No foreign troops in Iraq by the end 2011 – Iraqi FM

All foreign troops and detachments will be pulled out before the end of 2011 without delay, insists Iraqi Foreign Minister Hoshyar Zebari, though military instructors will stay because Iraq needs them.

­RT: What do you think of the demonstrations and revolutions that keep shaking the Arab world? What is the position of the Iraqi government regarding these events – is it positive, negative or neutral at this stage?

Hoshyar Zebari: It is positive. Iraq was one of the first Arab states that welcomed the revolution in Tunisia. Probably, our official representative was the first one to arrive in Tunisia and Egypt to congratulate them on the revolution. We've got good connections with other protest movements as well. They consider Iraq to be an example. Despite all our drawbacks, Iraq is pursuing a line of new democracy. It is an example of achieving democracy, freedom, and respecting human dignity. We are aware of all our drawbacks, however – they are looking at us. We recognize the right of people to self-determination, to fulfill their political will and make their own political choices, while being free and preserving their dignity. Iraq is anything but neutral in this situation. But at the same time, Iraq is unwilling to interfere in other people’s affairs. We can set an example – that's how we see our role, which does not consist of choosing leaders.

RT:Do you have the same position regarding the events in Syria at the moment?

HZ: Yes, the government has the same position regarding what's going on in Syria. However, the events in Syria are different due to the country's geopolitical position in the region and the role it plays for Iraq. Syria is different from Libya, it is different from Yemen. Our good relationship and permanent contacts with our brothers in Syria show that still we have time for the reforms that would be really felt by the ordinary people and that it is impossible to resolve the issue by force solely.

RT: You've been officially and constantly demanding that Iran should stop bombarding the northern neighboring regions of Iraq, stressing that such actions negatively affect the relationship between the two countries. Why doesn’t Iraq react to it? Is it  a weakness on the part of Iraq?

HZ: No, these bombardments are unlawful and very harmful. They have been a cause of concern for our previous and current government. The people of Iran and Iraq are close. We are friends and allies, and actions like that do not serve to improve our relations, which is what we keep telling them. Iran wants the Kurd “Free Life” party to cease activity in the border regions. This demand is completely understandable, but that is not the way to solve this problem. You have witnessed the shootings. They are chaotic and pointless. We have worked in the mountains and we know that these bombardments will not lead to any result.

Recently Iran proposed solving the issue through negotiations at the level of security committees of the two countries, and we support that proposal. I believe that today's decrease in intensity of bombardments will ultimately lead to their end. We let the Iranian government know about the position of the Iraqi government. I often hear that the Iraqi government does not have any final position on this issue. That is not true. We do have such a position, and it has been stipulated in relevant treaties and presented to the Iranian ambassador more than once. This position has been officially presented via diplomatic channels and in personal meetings of the leaders. I personally carried out negotiations on this issue with the Iranian Foreign Minister. Such talks have been conducted by other ministries. Our position has been published and voiced in a parliamentary address in the mass media.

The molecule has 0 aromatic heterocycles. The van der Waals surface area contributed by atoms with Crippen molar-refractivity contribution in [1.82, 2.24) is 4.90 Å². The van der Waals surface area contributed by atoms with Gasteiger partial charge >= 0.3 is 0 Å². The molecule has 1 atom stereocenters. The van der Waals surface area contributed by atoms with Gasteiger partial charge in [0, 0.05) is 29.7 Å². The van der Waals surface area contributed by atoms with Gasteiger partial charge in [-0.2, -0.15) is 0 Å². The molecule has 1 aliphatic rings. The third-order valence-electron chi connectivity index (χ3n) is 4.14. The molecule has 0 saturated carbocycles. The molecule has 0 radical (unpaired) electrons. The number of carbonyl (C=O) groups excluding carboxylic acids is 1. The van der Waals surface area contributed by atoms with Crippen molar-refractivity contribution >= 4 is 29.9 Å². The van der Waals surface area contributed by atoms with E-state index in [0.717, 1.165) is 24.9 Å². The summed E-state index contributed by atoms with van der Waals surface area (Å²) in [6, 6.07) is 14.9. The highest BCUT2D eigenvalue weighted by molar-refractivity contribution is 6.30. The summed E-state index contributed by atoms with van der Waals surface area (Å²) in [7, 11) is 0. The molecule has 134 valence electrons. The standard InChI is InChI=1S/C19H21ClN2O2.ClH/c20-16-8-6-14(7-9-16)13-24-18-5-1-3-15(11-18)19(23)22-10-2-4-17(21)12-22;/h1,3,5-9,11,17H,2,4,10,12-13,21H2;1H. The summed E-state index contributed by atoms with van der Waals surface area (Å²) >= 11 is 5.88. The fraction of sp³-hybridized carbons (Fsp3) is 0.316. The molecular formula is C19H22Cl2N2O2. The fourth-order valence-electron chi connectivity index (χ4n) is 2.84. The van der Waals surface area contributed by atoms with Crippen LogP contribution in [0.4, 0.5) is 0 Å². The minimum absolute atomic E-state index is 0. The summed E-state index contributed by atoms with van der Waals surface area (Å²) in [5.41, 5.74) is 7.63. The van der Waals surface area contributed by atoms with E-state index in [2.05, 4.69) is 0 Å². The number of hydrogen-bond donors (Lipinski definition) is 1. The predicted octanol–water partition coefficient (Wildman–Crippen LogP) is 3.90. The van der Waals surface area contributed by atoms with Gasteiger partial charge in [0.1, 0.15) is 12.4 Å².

RT: Mr. Minister, the leaders of political factions are carrying out negotiations with the government on the issue of American military instructors staying in the Iraqi armed forces after America pulls most of its troops out. How many of them are there going to be and how long are they going to stay in Iraq?

HZ: Yes, Iraq needs military instructors. Probably, the military instructors won't be from the troops that are being pulled out from Iraq. Probably, the training itself won't be conducted in Iraq. We must be precise – the published statement only says that the government is willing to start negotiations, rather than conclude an agreement. The agreement to pull out the troops of the coalition before the end of 2011 remains unshakable.

RT: Does it mean that before the end of this year all the American troops will be pulled out from Iraq?

HZ: All troops and detachments will be pulled out before the end of 2011 without any delay. But there is another problem here. Iraq has purchased tanks, airplanes and military boats, and this equipment requires thorough preparation and good instructors. That's the case throughout the world. Let's say, tomorrow we buy Russian tanks. Then the instructors must be Russian as well. We should not mix up two different things and talk about the troops staying there longer. Until now the number of instructors and other details have not been defined.

RT: Mr. Zebari, I’m sure you are very well acquainted with the report presented by Prime Minister Nouri al-Maliki to party leaders of the political parties and the Parliament on the current status of the Iraqi Armed Forces – what does this report say?